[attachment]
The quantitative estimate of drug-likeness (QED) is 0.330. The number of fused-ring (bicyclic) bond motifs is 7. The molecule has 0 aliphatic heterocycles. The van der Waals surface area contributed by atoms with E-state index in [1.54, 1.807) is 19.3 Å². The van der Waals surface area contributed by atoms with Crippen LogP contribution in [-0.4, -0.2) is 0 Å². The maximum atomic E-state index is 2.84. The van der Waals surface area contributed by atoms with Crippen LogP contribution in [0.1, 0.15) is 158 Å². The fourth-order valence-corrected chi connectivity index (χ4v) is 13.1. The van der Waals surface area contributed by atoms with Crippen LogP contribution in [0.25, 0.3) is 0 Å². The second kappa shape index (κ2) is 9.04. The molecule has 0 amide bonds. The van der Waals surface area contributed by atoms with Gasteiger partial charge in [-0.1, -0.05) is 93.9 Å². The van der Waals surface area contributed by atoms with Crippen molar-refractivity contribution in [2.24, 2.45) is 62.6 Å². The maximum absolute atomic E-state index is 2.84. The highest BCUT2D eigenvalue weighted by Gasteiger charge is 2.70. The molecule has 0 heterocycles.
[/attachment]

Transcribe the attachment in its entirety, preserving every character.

The quantitative estimate of drug-likeness (QED) is 0.330. The number of fused-ring (bicyclic) bond motifs is 7. The molecule has 0 aliphatic heterocycles. The van der Waals surface area contributed by atoms with E-state index in [1.54, 1.807) is 19.3 Å². The van der Waals surface area contributed by atoms with Crippen LogP contribution in [-0.4, -0.2) is 0 Å². The maximum atomic E-state index is 2.84. The van der Waals surface area contributed by atoms with Crippen LogP contribution in [0.1, 0.15) is 158 Å². The fourth-order valence-corrected chi connectivity index (χ4v) is 13.1. The van der Waals surface area contributed by atoms with Crippen LogP contribution in [0.25, 0.3) is 0 Å². The second kappa shape index (κ2) is 9.04. The molecule has 0 amide bonds. The van der Waals surface area contributed by atoms with Gasteiger partial charge in [-0.1, -0.05) is 93.9 Å². The van der Waals surface area contributed by atoms with Crippen molar-refractivity contribution in [2.24, 2.45) is 62.6 Å². The maximum absolute atomic E-state index is 2.84. The highest BCUT2D eigenvalue weighted by Gasteiger charge is 2.70. The molecule has 0 heterocycles.